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U.S. Universities Join Forces to Assist and Protect Endangered Scholars

NEW YORK, NY – Amid new U.S. immigration policies and threats to academic freedom around the world, a growing group of 11 universities and colleges are joining forces to create The New University in Exile Consortium (The New UIE Consortium)—an initiative in which academic institutions will provide a haven for refugee scholars.

Spearheaded The New School in New York City, The New UIE Consortium currently includes Barnard College, Brown University, Columbia University, Connecticut College, Georgetown University, George Mason University, Rutgers University-Newark, Trinity College, The New School, Wayne State University, and Wellesley College—a group that is expected to grow in the coming months.

Each institution will provide space and resources to support their hosted scholars. As the administrative base for The New UIE Consortium, The New School will work to foster an intellectual community among the scholars and their host institutions through joint programming. The scholars come from Turkey, Syria, India, and other countries.

The New UIE Consortium takes its name and mission from the first University in Exile (UIE) founded by The New School for Social Research in 1933. Created as Hitler was rising to power—a period in which Jews and those deemed politically hostile were purged from German universities—the original UIE provided a safe haven for scholars whose careers and lives were being threatened by the Nazis. It stood as a bulwark against brutal policies that undermined the independence of thought and research upon and for which universities are founded.

“In bringing scholars from Turkey, Iran, Syria, and other countries impacted by authoritarian regimes and conflict, The New School continues to uphold its mission—and the legacy of the University in Exile—by promoting and protecting academic freedom, tolerance, and free and open inquiry," New School President David Van Zandt says. "We are honored to be joined in this bold and courageous effort by other leading academic institutions across the country.”

“The New UIE Consortium brings our institution’s roots—to confront threats to scholars around the world—into the present and future when it is again urgently needed,” says Arien Mack, Alfred and Monette Marrow Professor of Psychology at The New School and founder and director of The New UIE Consortium. “It is based on our conviction that the academic community has both the responsibility and capacity to assist scholars in need, by helping to protect the intellectual capital that is jeopardized when universities and scholars are under assault.”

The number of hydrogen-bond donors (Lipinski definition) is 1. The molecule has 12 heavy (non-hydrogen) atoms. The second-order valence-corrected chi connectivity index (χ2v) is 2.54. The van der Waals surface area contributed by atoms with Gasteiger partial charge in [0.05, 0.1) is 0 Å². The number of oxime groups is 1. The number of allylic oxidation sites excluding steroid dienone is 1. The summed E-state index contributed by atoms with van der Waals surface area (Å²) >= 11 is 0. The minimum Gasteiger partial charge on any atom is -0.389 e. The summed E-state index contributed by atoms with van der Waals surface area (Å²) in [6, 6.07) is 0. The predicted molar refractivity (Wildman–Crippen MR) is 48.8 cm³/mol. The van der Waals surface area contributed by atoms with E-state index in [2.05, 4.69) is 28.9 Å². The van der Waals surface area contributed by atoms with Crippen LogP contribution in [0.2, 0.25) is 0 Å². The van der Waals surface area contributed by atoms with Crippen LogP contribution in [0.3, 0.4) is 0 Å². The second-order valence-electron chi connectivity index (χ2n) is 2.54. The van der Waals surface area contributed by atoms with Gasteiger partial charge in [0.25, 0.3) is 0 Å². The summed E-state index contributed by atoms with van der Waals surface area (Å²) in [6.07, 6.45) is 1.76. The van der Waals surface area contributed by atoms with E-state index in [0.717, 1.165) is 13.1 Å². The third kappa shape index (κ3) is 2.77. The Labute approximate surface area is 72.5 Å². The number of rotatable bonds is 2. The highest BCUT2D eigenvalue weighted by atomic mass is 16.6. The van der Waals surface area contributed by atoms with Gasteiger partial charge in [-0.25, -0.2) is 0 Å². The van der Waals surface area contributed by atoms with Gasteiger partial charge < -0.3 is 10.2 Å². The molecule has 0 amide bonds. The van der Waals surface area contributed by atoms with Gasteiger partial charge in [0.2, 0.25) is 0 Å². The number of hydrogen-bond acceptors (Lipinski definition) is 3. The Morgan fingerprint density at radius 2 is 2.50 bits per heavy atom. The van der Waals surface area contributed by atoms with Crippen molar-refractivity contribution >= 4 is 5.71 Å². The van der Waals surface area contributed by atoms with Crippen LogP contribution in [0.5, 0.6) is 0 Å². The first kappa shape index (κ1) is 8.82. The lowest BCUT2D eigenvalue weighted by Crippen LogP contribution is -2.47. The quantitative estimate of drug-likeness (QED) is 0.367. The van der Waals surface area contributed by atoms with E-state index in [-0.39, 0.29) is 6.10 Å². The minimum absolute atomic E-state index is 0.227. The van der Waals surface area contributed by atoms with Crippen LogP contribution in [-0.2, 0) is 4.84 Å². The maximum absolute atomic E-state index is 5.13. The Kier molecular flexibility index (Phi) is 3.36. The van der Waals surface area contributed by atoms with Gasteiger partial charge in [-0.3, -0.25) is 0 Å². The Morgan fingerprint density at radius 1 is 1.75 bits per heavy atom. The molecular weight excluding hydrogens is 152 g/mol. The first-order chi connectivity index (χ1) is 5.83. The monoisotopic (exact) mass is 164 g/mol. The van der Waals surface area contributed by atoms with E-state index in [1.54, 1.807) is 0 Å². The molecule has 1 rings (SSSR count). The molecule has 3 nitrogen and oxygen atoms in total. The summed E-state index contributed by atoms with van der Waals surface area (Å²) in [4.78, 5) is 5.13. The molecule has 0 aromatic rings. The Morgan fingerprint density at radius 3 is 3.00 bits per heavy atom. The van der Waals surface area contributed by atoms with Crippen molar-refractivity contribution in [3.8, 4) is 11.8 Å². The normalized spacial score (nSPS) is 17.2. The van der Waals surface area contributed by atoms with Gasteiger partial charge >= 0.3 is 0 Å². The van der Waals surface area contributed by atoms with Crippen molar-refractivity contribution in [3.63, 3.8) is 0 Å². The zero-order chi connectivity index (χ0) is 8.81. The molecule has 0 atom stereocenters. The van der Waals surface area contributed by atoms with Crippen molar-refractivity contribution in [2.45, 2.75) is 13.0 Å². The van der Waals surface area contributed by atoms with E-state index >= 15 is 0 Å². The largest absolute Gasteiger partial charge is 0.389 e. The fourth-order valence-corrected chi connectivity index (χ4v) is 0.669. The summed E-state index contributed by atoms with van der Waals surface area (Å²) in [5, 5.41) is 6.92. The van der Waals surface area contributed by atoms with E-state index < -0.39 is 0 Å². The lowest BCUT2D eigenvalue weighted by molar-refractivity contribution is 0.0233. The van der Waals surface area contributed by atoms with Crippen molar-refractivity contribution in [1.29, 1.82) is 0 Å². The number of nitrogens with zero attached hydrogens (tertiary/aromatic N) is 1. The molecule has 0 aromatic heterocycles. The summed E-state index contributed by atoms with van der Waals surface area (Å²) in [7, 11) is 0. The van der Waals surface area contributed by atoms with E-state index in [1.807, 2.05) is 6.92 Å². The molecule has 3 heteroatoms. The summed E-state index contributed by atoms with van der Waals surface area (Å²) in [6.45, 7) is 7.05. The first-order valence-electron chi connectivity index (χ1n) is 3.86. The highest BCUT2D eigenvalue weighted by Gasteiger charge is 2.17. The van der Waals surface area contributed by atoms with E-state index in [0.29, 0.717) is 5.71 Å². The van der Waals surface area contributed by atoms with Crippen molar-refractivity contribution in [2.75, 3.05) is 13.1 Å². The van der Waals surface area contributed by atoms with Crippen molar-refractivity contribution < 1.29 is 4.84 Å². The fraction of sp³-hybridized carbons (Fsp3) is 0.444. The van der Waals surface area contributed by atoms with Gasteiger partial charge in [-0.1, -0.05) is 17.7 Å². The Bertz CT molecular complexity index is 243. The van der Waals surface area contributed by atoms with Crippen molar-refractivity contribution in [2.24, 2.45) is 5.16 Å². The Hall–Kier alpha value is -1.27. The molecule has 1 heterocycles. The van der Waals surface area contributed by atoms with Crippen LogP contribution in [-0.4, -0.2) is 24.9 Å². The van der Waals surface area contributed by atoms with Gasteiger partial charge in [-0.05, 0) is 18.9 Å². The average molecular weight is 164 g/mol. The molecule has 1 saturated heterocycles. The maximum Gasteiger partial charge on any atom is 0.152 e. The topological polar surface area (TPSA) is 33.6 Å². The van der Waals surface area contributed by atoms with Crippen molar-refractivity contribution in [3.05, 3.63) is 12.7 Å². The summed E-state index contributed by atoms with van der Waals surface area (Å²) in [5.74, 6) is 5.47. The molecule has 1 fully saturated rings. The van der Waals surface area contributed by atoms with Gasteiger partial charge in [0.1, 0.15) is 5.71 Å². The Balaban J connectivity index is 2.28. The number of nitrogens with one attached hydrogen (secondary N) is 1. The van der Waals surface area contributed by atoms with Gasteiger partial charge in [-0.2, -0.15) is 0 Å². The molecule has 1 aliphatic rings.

In an effort to create a sense of community and reduce feelings of isolation and dislocation among the displaced scholars, The New School will offer a series of seminars, workshops, and other collaborative projects that will bring the scholars into frequent contact with each other and their host colleagues. It is the hope of The New UIE Consortium that working to create a community among the scholars will ease their transition into their new academic homes in the U.S.

The New UIE Consortium is privileged to have among its newly constituted Advisory Group well-known human rights advocates Aryeh Neier, Kenneth Roth, Masha Gessen, Judith Butler, and Jonathan Fanton.

Founded in 1919, The New School was born out of principles of academic freedom, tolerance, and experimentation. Committed to social engagement, The New School today remains in the vanguard of innovation in higher education, with more than 10,000 undergraduate and graduate students challenging the status quo in design and the social sciences, liberal arts, management, the arts, and media. The New School welcomes thousands of adult learners annually for continuing education courses and calendar of lectures, screenings, readings, and concerts. Through its online learning portals, research institutes, and international partnerships, The New School maintains a global presence.

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